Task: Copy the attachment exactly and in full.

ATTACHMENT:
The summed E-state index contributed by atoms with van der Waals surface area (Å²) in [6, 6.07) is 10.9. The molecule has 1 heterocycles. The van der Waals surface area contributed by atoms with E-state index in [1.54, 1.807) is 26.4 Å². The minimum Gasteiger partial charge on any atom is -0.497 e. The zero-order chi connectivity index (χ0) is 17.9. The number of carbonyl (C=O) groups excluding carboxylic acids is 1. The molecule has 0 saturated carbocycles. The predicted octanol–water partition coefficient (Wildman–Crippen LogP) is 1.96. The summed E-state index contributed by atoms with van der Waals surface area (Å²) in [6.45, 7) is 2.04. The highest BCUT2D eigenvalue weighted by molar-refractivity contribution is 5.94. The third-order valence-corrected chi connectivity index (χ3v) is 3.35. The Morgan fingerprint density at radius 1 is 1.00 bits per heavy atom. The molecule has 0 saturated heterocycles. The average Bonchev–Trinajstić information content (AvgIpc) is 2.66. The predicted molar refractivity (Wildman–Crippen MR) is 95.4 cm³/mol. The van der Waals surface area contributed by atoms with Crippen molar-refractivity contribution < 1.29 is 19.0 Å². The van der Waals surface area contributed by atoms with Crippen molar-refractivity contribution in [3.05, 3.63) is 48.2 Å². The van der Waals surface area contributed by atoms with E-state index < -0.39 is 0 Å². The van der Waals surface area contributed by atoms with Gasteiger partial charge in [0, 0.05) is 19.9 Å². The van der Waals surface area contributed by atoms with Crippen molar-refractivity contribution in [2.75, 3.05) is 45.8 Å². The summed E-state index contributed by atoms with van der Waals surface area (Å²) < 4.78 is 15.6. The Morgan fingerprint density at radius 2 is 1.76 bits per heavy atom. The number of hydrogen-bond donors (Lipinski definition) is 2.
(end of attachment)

The summed E-state index contributed by atoms with van der Waals surface area (Å²) in [6, 6.07) is 10.9. The molecule has 1 heterocycles. The van der Waals surface area contributed by atoms with E-state index in [1.54, 1.807) is 26.4 Å². The minimum Gasteiger partial charge on any atom is -0.497 e. The zero-order chi connectivity index (χ0) is 17.9. The number of carbonyl (C=O) groups excluding carboxylic acids is 1. The molecule has 0 saturated carbocycles. The predicted octanol–water partition coefficient (Wildman–Crippen LogP) is 1.96. The summed E-state index contributed by atoms with van der Waals surface area (Å²) in [6.45, 7) is 2.04. The highest BCUT2D eigenvalue weighted by molar-refractivity contribution is 5.94. The third-order valence-corrected chi connectivity index (χ3v) is 3.35. The Morgan fingerprint density at radius 1 is 1.00 bits per heavy atom. The molecule has 0 saturated heterocycles. The average Bonchev–Trinajstić information content (AvgIpc) is 2.66. The predicted molar refractivity (Wildman–Crippen MR) is 95.4 cm³/mol. The van der Waals surface area contributed by atoms with Crippen molar-refractivity contribution < 1.29 is 19.0 Å². The van der Waals surface area contributed by atoms with Crippen molar-refractivity contribution in [3.05, 3.63) is 48.2 Å². The van der Waals surface area contributed by atoms with E-state index < -0.39 is 0 Å². The van der Waals surface area contributed by atoms with Gasteiger partial charge in [0, 0.05) is 19.9 Å². The van der Waals surface area contributed by atoms with Crippen molar-refractivity contribution in [2.75, 3.05) is 45.8 Å². The summed E-state index contributed by atoms with van der Waals surface area (Å²) < 4.78 is 15.6. The Morgan fingerprint density at radius 2 is 1.76 bits per heavy atom. The number of hydrogen-bond donors (Lipinski definition) is 2.